March 17, 2011
Officials have always been a part of NCAA tournament banter because of bad or controversial calls, but during Thursday's first round game between Louisville and Morehead State, the officials deserved credit for keeping their whistles in their pockets.
With a second left and a chance to win the game, Louisville's Mike Marra pulled up from 3-point range and tried to shoot over the outstretched arms of Morehead State forward Kenneth Faried. Faried didn't move. His arms were straight up in the air. Marra's shot hit Faried's hands. Marra fell to the court as Faried backpedaled. There was a second of hesitation and anticipation as Marra, Faried and everyone else looked at the officials for a call.
The officials jogged off the court, Morehead State celebrated and those watching on TV and in studio were left to question whether Faried had in fact fouled Marra to end the game.
Of course the immediate thinking was yes. Bill Raftery, who was calling the game, even yelled out, "Foul, wow," when Marra hit the court.
However, while those whose brackets busted because of the no call were no doubt screaming and cursing, a second look of the play revealed that Faried had position and that no call was the right call.
"How about the presence of mind not to crash into Marra on that play, but to actually stop and get his arms into the air where his height advantage could take over," CBS analyst Seth Davis said of Faried's play. "Then the agility with his hands to get his hands on the basketball. He did everything but foul the kid. Bill Rafferty and the four of us sitting here watching the play in real time thought it was a foul. But you look at those replays, give those referees credit. We get on them when they get it wrong, but they got it right. That was a great no-call."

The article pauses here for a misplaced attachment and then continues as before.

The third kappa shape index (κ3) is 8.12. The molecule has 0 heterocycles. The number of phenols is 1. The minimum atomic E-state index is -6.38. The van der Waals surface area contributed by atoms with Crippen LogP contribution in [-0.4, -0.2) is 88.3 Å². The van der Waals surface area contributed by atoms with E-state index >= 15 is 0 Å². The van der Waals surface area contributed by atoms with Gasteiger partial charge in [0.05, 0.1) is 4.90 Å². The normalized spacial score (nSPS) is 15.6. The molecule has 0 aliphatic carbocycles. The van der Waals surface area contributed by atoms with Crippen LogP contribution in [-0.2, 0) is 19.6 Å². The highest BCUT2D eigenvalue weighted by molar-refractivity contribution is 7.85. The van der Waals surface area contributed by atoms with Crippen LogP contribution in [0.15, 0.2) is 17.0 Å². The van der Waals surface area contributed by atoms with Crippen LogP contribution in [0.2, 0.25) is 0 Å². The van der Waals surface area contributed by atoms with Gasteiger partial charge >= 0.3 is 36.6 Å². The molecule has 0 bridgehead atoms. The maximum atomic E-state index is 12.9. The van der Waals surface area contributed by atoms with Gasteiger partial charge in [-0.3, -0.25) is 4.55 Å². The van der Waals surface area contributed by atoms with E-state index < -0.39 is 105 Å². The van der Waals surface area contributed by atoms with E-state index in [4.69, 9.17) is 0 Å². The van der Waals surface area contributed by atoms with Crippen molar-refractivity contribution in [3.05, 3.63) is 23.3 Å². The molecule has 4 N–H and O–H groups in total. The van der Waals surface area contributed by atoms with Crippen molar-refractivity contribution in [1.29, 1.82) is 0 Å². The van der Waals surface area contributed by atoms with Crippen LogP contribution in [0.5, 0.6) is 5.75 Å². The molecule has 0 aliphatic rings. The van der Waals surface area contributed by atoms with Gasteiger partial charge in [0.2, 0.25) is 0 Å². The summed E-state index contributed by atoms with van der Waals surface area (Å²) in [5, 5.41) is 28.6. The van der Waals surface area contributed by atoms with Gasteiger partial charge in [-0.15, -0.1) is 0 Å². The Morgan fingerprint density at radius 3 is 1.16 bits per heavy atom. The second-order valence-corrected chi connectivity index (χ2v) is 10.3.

Obviously, with everything happening so quickly, it's easy to see why many would have thought it was a foul, especially with Marra on the ground and Faried backpedaling. And in this day and age where we see many officials predict fouls before they actually happen, those officials made the right call to watch the entire play unfold.
"So oftentimes, an official is going to anticipate that call," Davis said. "And the fact that they waited to see what the play actually was and they got it right, that was one of the best no-calls I've seen in a long time."
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